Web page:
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Andrew Lackey Special: Dead Space [Exclusive Interview]

by Miguel Isaza, December 16, 2009

Dead Space is one of my favorite videogames and the sound there is really amazing. We have already seen good info about the sound of Dead Space, but here are some more specific questions from an interview that I had with Andrew Lackey, Check it!

Designing Sound: First of all, tell us exactly what was your job on Dead Space.

Andrew Lackey: I was one of three sound designers on the project along with Dave Feise and Dave Swenson. Don Veca was the Audio Director. I came onto the project as the prototyping phase ended and full production started. Most aspects of the game’s sound was a team effort shared across the audio team. I did the boss fights (Hivemind, Leviathan, Drag Tentacle and Brute) several characters (Divider, Exploder), the scripted sequences (like the elevator in Ch1), and cinematics (like the opening of Chapter 1 and the end of the game). I also helped with the foley, ambiences, props, physics items and weapons.

DS: What was the collaboration like between the sound team and the development team?

AL: The audio team was really tightly integrated into the overall process, and sound was a major part of the design from beginning. We were given ample opportunities to weigh in on design, and occassionally we took the lead on desgining the experience of a section of the game. In Ch 1, we knew that Issac was going to recieve the Cutter weapon after escaping the slashers in the elevator. This was a high tension moment and we wanted to shift into a really creepy messed up vibe in the workshop. We constructed this “beyond the walls” kind of dramatic scene with sound effects, music and voice to lead into Issac’s first fight with a zombie. This is an example of how we as the audio team not only designed the sounds, but did a fair bit of level design in key places to pull off dramatic events. This kind of thing is everywhere in the game. Ideas like this could come from anywhere, and usually required the collaboration of several people in other departments and the audio team.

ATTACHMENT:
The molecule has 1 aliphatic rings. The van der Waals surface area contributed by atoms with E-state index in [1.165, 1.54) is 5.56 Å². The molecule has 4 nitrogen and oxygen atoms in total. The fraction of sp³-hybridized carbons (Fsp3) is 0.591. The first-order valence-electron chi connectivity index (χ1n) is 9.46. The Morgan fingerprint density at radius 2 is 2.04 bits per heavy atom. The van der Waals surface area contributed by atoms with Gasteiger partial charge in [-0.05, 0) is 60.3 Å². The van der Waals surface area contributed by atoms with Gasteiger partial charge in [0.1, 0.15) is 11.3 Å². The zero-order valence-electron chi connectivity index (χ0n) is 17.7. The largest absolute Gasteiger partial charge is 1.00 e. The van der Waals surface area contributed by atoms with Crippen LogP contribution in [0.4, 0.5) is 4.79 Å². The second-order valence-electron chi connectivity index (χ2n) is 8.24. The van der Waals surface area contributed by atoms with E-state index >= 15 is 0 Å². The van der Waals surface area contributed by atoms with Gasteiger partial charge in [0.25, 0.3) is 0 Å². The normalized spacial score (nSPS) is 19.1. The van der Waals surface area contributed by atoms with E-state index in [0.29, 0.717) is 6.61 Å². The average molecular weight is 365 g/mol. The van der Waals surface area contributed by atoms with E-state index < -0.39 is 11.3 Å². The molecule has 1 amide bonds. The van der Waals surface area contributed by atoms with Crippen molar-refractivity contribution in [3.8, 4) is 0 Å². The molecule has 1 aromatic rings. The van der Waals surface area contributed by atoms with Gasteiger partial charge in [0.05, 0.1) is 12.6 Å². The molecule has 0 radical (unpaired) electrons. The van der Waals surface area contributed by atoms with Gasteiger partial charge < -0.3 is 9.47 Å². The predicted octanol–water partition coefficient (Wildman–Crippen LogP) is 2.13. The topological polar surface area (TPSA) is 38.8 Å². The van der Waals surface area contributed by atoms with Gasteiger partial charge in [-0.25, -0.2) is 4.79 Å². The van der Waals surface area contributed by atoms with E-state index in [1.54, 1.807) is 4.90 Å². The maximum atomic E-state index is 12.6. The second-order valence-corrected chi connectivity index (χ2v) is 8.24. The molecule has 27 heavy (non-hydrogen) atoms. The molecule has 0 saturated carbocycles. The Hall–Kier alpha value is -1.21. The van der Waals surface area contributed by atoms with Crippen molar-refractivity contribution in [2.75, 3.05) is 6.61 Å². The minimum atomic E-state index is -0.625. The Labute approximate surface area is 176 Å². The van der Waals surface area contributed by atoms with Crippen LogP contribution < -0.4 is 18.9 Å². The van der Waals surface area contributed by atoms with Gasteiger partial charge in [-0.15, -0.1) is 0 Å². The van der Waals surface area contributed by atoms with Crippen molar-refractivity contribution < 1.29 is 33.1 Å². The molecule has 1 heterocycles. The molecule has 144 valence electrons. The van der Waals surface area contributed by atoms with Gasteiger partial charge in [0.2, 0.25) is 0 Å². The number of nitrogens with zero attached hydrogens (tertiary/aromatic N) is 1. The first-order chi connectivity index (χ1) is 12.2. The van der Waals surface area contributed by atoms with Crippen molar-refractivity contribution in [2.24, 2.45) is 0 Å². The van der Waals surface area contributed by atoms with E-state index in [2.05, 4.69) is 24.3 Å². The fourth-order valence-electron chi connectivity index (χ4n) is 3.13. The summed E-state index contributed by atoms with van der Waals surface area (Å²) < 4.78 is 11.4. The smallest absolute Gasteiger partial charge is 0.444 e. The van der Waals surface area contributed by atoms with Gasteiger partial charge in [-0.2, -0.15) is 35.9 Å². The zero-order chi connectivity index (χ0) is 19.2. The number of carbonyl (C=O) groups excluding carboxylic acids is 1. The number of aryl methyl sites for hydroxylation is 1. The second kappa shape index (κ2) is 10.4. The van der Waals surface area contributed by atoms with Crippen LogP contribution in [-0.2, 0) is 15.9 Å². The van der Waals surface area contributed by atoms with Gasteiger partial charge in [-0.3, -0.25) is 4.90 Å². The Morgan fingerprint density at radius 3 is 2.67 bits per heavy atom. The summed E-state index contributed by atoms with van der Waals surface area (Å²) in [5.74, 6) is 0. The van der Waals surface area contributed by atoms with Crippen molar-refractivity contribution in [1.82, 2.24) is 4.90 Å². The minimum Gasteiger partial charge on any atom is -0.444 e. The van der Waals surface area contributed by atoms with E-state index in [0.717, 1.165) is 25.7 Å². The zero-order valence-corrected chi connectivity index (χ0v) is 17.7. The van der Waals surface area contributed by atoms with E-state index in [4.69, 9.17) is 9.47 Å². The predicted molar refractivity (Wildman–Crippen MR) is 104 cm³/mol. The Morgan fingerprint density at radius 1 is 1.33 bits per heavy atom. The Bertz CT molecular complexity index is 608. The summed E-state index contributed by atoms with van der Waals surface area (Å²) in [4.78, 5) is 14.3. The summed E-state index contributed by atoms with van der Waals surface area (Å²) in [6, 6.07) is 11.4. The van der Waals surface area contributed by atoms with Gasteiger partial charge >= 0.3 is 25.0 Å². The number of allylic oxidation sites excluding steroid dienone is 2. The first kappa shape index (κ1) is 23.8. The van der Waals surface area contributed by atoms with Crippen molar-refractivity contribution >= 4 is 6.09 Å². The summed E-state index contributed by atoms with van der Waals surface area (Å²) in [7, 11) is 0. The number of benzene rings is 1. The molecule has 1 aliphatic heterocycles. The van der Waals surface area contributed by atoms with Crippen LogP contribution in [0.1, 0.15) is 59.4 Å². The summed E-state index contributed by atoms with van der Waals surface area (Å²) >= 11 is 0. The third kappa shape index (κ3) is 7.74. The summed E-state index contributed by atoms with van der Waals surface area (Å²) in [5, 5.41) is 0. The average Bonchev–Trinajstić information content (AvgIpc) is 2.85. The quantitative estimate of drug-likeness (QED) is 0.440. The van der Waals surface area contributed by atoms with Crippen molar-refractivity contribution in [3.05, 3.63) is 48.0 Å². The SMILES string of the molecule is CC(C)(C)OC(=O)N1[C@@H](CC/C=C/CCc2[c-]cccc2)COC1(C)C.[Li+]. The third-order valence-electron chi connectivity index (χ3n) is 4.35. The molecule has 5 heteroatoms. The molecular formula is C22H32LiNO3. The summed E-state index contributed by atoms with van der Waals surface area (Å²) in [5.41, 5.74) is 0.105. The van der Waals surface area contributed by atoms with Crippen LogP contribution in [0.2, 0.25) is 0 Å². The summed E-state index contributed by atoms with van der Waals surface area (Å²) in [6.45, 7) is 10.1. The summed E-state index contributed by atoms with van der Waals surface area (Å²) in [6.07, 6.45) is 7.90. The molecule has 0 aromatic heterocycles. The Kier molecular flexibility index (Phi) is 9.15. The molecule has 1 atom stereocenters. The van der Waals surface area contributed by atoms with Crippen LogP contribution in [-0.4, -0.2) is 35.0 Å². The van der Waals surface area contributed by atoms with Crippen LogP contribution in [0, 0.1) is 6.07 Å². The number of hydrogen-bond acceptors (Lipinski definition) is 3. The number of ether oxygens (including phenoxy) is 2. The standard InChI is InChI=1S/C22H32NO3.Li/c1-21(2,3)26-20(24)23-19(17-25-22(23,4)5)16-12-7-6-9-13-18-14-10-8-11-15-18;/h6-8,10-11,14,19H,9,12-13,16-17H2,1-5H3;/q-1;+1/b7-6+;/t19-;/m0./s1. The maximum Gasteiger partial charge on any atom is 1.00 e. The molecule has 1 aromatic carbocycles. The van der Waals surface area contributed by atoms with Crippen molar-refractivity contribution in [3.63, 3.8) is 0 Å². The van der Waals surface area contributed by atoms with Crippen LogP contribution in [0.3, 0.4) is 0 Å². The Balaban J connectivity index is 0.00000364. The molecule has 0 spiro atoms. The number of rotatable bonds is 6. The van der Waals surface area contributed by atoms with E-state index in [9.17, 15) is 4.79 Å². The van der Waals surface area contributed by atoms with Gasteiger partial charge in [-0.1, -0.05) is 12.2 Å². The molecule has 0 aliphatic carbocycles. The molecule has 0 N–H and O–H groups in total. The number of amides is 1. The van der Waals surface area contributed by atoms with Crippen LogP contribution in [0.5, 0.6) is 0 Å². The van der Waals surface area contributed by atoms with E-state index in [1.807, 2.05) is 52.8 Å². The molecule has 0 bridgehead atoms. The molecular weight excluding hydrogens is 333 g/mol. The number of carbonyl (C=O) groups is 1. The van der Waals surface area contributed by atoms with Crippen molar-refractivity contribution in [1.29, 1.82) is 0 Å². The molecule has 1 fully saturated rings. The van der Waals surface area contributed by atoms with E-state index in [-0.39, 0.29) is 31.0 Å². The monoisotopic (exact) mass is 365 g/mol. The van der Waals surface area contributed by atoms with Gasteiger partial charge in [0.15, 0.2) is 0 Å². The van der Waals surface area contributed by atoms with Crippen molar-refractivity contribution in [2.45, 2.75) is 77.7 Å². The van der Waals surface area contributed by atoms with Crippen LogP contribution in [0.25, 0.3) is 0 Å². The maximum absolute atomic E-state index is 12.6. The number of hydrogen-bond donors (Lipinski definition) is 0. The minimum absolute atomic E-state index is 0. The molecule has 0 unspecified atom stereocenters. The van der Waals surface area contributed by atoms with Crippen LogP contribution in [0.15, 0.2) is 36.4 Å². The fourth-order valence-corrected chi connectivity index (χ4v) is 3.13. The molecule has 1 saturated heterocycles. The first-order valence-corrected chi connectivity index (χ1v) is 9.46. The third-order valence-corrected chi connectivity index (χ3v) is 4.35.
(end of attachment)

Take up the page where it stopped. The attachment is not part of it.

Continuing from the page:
DS: You did all the boss fights… How was you approach to sound design on each of these fights? Could you give us some examples?